Folk music doesn’t necessarily spring to mind when thinking of New Order, but they drew inspiration from that genre’s heyday for the final single off of Technique. In fact, due to similarities with the opening guitar of “Leaving on a Jet Plane” by John Denver, Denver is now officially credited as a song-writer on their song “Run.” Of course, “Run” still possesses the sonic elements to give it New Order’s signature flair, with somber lyrics like “You work your way to the top of the world / then you break your life in two” and “So what’s the use in complaining / when you’ve got everything you don’t need” undercutting the brighter acoustics. If you’re looking for the recipe for a classic alternative video, check out the video for “Run.” Mysterious child? Check. Older man in a suit? Check. Interspersed live footage of the band, yep, got that in there, as well. —Katherine Logan

7. “Vanishing Point”
Towards the end of the ‘80s, New Order continued to push the boundaries of electronic dance-rock by escaping the dreary confines of the U.K. recording studios to make their fifth studio album Technique within the subtropical, 24/7 party atmosphere of Ibiza. There they were introduced to a variety of new sonic influences like acid house and Balearic through the island’s wall-to-wall club scene, allowing them to once again stay ahead of the curve of where dance music was headed going into the ‘90s. While never released as a single from Technique, “Vanishing Point” was certainly one of the album’s standout deep tracks that helped bridge the gap between the band’s early pulsing synthscapes and their newer Ibiza-informed euphoric buoyancy. An instrumental version of “Vanishing Point” was also used as the theme song to the BBC series Making Out from 1989-1991, eventually getting released as a bonus track on the 2008 reissue of Technique as the “Instrumental Making Out Mix.” —Will Hodge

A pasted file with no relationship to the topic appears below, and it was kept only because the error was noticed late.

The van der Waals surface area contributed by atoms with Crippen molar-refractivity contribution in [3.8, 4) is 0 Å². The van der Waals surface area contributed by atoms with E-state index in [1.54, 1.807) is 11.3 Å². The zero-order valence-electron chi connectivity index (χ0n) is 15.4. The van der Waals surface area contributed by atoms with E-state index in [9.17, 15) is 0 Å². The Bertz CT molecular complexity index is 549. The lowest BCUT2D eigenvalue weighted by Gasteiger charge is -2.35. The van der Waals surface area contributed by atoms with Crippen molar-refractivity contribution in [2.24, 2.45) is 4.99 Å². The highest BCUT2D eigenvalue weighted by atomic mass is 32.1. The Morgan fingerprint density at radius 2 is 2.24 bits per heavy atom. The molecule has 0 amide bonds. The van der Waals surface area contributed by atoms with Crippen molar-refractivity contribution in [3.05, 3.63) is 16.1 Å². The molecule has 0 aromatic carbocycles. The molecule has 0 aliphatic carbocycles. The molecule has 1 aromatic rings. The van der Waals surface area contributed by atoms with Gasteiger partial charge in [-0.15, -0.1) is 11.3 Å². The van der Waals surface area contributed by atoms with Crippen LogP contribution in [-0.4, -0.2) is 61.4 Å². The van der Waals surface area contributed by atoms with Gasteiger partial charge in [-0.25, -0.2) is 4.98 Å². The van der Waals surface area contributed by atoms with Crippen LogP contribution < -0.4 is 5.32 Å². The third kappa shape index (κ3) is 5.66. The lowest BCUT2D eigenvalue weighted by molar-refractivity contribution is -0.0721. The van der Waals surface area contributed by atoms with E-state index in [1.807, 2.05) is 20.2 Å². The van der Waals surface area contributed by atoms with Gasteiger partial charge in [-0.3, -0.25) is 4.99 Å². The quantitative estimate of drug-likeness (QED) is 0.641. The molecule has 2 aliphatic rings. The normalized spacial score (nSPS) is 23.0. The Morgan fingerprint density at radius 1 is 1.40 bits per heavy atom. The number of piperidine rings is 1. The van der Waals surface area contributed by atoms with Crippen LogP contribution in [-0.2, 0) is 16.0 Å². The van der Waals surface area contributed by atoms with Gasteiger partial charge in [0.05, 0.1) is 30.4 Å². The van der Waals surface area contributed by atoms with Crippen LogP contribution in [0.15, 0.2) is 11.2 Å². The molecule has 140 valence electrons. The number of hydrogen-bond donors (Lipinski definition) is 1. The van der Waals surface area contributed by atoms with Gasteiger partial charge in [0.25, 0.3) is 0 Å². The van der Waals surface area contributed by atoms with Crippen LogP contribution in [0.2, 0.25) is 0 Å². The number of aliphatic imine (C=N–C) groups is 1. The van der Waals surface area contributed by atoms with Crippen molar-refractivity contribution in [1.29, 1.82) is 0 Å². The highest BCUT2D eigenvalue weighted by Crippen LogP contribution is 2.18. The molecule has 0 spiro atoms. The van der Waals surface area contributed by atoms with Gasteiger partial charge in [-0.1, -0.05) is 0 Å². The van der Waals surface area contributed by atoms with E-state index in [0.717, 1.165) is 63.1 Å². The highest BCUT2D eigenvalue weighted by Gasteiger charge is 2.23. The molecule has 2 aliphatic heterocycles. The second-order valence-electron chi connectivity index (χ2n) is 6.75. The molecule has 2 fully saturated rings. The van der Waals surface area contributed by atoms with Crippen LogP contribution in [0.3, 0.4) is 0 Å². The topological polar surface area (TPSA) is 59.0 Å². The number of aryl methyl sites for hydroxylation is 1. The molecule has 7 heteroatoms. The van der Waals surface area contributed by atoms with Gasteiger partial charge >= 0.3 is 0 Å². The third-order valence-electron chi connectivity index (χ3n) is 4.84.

6. “Bizarre Love Triangle”
If not for “Blue Monday,” this would be the song that New Order would be best remembered for. By that point in the band’s run (1986), the quartet was generating genius at a god-like level. Their two previous albums—1983’s Power, Corruption & Lies and 1985’s Low-Life—were masterpieces that fluidly slipped between post-punk, pop and dance music. And the singles they would release around them were nothing short of amazing. They continued that hot streak with 1986’s Brotherhood and the one single they released from the record, “Bizarre Love Triangle.” Elements of the song have become the lingua franca of pop fans from that first drum fill to that wonderful opening lyric (“Everytime I think of you / I feel a shock right through with a bolt of blue”) and bliss-inducing chorus to the synth ostinatos that float through the song warm memories. Dozens of band have been chasing down a sound as honeydripping and danceable as this one. All have failed. —Robert Ham

5. “All The Way”